Bob Van Hise: Oak Orchard River, north of Medina. This is moving water, so it’s a one-way trip and you have to go with friends and “spot” a car at the endpoint, then drive back to the starting point. He also loves the Niagara River but recommends making your first voyages here with an experienced paddler.
Vanessa Nazny: Alabama Swamps, south of Medina. “If you put in on Sour Springs Road, the stream is Oak Orchard Creek, but it’s flat, and it’s part of the Iroquois National Wildlife Refuge,” Nazny says. “You can go as far as you want to, upstream or downstream, and turn around and come back. Just don’t go during hunting season.” She also likes the Marden E. Cobb Waterway Trail on the Cassadaga and Conewango creeks, which snakes through several communities in Chautauqua County.
Jeff and Laura Liebel: Black Creek in Churchville, western Monroe County. “It meanders,” says Laura, “and in the springtime, when the water’s higher, you can travel in among the trees, which is just a blast.” No need to spot your car here. “We also go out on the canal a lot,” she says. “We put in at Veterans Canal Park (off Tonawanda Creek Road in Amherst). We’ve seen mink and green heron, blue heron. It’s not very wide, there’s a little bit of current, but you can travel. We also put in at Widewaters in Lockport and you can get ice cream there.” You can also go through the locks.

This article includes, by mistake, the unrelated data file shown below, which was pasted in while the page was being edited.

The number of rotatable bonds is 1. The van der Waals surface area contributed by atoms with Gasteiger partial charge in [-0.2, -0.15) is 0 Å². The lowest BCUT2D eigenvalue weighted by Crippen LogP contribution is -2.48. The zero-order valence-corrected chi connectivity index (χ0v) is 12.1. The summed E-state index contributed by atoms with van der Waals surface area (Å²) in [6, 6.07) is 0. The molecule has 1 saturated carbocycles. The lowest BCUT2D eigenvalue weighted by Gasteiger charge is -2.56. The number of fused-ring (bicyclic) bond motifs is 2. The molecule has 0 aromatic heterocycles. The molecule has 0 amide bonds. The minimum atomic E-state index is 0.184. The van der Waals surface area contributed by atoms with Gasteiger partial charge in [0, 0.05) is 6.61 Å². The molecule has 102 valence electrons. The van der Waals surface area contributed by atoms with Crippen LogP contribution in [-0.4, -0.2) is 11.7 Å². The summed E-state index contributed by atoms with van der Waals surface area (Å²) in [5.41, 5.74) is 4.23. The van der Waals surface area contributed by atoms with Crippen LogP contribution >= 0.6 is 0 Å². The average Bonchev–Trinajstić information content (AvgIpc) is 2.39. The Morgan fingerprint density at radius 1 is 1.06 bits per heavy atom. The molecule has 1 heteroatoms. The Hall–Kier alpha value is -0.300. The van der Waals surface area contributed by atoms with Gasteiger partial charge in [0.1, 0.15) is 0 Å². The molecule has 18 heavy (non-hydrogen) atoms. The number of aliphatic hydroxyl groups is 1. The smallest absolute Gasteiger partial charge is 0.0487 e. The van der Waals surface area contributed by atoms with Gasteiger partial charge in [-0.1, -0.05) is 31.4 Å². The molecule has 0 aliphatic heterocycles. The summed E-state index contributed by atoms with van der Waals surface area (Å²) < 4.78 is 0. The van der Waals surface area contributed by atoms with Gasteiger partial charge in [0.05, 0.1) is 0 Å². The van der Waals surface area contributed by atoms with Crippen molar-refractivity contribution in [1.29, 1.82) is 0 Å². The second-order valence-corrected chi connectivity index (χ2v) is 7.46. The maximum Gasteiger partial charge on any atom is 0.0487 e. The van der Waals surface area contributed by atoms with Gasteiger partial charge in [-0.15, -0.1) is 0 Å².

Go on your own guidebooks
blog by Erin Daetsch • Buffalo. com, link to original post
Earlier this summer I hit the outdoors and ventured out to Orchard Park to hike the Eternal Flame trail with my mother. It was so great I thought I would bring her along on yet another one of my adventures, this time adding my dad into the mix. Talk about family bonding.
Buffalo is no stranger to biking, especially during the summer. Just look at all the bike lanes that have been added to our streets over the past couple years. And if you are a resident of the Northtowns, you have the pleasure of living close to multiple bike paths, including Ellicott Creek Trail.
Instead of piling the bikes in the car and driving over, we decided to do it the old fashioned way and ride the entire way from our house to the bike path. I was told this would add about three miles to the journey. I quickly realized that parents lie and the additional three miles was in reality eight. Funny how things turn out.
We started our journey at the beginning of the bike path just off of North Forest, north of Maple Road. We then followed the trail to the five-mile mark, at which point we were ready to turn around and peddle home. If only we had pushed ourselves a little further, we would have been led to the Niagara River. Yet, considering my Saturday afternoons typically involve lounging by the pool, I was more than satisfied with my 18-mile journey.
There is no need to be a young Lance Armstrong to lay your tracks on the bike path. This is an activity that can be enjoyed by all, even the little tikes who like to hang out and toss back a few Hi-C pouches in the backseat of the bike trailer.